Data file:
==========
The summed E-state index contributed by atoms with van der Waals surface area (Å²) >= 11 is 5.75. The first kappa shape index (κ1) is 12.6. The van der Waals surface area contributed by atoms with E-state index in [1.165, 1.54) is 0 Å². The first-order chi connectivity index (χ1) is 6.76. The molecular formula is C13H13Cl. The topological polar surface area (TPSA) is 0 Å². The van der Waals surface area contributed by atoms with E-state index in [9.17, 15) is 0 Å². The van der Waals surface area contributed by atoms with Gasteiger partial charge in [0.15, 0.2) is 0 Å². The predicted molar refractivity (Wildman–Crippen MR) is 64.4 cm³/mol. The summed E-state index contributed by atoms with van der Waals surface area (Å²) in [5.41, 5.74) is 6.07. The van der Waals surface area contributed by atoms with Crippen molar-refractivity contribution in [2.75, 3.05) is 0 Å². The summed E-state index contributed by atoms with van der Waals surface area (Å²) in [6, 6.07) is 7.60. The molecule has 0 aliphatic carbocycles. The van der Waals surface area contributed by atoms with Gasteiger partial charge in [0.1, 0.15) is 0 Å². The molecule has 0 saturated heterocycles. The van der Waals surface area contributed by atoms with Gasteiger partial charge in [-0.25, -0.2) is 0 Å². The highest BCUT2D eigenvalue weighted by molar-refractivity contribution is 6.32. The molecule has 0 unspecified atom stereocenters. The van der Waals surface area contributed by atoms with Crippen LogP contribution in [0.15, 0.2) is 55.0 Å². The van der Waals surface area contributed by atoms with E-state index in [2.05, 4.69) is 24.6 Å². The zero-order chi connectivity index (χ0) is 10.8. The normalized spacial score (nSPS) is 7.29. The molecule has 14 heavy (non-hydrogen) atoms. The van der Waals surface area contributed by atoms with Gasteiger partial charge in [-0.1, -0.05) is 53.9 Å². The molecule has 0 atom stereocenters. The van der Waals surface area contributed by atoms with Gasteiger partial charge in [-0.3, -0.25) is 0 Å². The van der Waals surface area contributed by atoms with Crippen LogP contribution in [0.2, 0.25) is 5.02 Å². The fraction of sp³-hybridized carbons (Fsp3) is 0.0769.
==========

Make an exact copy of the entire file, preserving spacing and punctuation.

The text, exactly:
The summed E-state index contributed by atoms with van der Waals surface area (Å²) >= 11 is 5.75. The first kappa shape index (κ1) is 12.6. The van der Waals surface area contributed by atoms with E-state index in [1.165, 1.54) is 0 Å². The first-order chi connectivity index (χ1) is 6.76. The molecular formula is C13H13Cl. The topological polar surface area (TPSA) is 0 Å². The van der Waals surface area contributed by atoms with E-state index in [9.17, 15) is 0 Å². The van der Waals surface area contributed by atoms with Gasteiger partial charge in [0.15, 0.2) is 0 Å². The predicted molar refractivity (Wildman–Crippen MR) is 64.4 cm³/mol. The summed E-state index contributed by atoms with van der Waals surface area (Å²) in [5.41, 5.74) is 6.07. The van der Waals surface area contributed by atoms with Crippen molar-refractivity contribution in [2.75, 3.05) is 0 Å². The summed E-state index contributed by atoms with van der Waals surface area (Å²) in [6, 6.07) is 7.60. The molecule has 0 aliphatic carbocycles. The van der Waals surface area contributed by atoms with Gasteiger partial charge in [0.1, 0.15) is 0 Å². The molecule has 0 saturated heterocycles. The van der Waals surface area contributed by atoms with Gasteiger partial charge in [-0.25, -0.2) is 0 Å². The highest BCUT2D eigenvalue weighted by molar-refractivity contribution is 6.32. The molecule has 0 unspecified atom stereocenters. The van der Waals surface area contributed by atoms with Crippen LogP contribution in [0.15, 0.2) is 55.0 Å². The van der Waals surface area contributed by atoms with E-state index in [2.05, 4.69) is 24.6 Å². The zero-order chi connectivity index (χ0) is 10.8. The normalized spacial score (nSPS) is 7.29. The molecule has 14 heavy (non-hydrogen) atoms. The van der Waals surface area contributed by atoms with Gasteiger partial charge in [-0.1, -0.05) is 53.9 Å². The molecule has 0 atom stereocenters. The van der Waals surface area contributed by atoms with Gasteiger partial charge in [-0.3, -0.25) is 0 Å². The van der Waals surface area contributed by atoms with Crippen LogP contribution in [0.2, 0.25) is 5.02 Å². The fraction of sp³-hybridized carbons (Fsp3) is 0.0769.